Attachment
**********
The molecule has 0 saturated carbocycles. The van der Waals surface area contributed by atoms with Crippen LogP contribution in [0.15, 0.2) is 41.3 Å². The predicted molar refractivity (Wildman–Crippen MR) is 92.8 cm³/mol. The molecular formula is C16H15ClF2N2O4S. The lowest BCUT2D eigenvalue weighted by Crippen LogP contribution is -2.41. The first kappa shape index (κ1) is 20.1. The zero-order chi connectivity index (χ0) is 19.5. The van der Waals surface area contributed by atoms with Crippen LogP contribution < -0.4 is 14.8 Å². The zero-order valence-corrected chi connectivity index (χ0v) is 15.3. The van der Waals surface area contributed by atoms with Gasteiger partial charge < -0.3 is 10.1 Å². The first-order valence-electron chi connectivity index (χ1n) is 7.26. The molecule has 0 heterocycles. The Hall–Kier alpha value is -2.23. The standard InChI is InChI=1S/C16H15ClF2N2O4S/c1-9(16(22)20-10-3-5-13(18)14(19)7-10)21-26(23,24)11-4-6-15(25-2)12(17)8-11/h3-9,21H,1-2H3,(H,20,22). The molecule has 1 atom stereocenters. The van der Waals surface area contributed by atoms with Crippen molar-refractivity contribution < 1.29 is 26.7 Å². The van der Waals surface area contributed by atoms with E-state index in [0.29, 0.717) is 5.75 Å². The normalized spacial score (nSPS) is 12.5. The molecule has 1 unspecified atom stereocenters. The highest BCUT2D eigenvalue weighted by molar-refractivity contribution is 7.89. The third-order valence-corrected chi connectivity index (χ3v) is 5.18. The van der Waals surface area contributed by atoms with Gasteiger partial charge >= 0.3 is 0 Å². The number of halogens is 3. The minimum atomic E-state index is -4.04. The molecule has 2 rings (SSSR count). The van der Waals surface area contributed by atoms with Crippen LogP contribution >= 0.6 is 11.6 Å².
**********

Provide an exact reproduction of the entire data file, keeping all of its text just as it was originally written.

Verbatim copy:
The molecule has 0 saturated carbocycles. The van der Waals surface area contributed by atoms with Crippen LogP contribution in [0.15, 0.2) is 41.3 Å². The predicted molar refractivity (Wildman–Crippen MR) is 92.8 cm³/mol. The molecular formula is C16H15ClF2N2O4S. The lowest BCUT2D eigenvalue weighted by Crippen LogP contribution is -2.41. The first kappa shape index (κ1) is 20.1. The zero-order chi connectivity index (χ0) is 19.5. The van der Waals surface area contributed by atoms with Crippen LogP contribution < -0.4 is 14.8 Å². The zero-order valence-corrected chi connectivity index (χ0v) is 15.3. The van der Waals surface area contributed by atoms with Gasteiger partial charge < -0.3 is 10.1 Å². The first-order valence-electron chi connectivity index (χ1n) is 7.26. The molecule has 0 heterocycles. The Hall–Kier alpha value is -2.23. The standard InChI is InChI=1S/C16H15ClF2N2O4S/c1-9(16(22)20-10-3-5-13(18)14(19)7-10)21-26(23,24)11-4-6-15(25-2)12(17)8-11/h3-9,21H,1-2H3,(H,20,22). The molecule has 1 atom stereocenters. The van der Waals surface area contributed by atoms with Crippen molar-refractivity contribution < 1.29 is 26.7 Å². The van der Waals surface area contributed by atoms with E-state index in [0.29, 0.717) is 5.75 Å². The normalized spacial score (nSPS) is 12.5. The molecule has 1 unspecified atom stereocenters. The highest BCUT2D eigenvalue weighted by molar-refractivity contribution is 7.89. The third-order valence-corrected chi connectivity index (χ3v) is 5.18. The van der Waals surface area contributed by atoms with Gasteiger partial charge >= 0.3 is 0 Å². The number of halogens is 3. The minimum atomic E-state index is -4.04. The molecule has 2 rings (SSSR count). The van der Waals surface area contributed by atoms with Crippen LogP contribution >= 0.6 is 11.6 Å².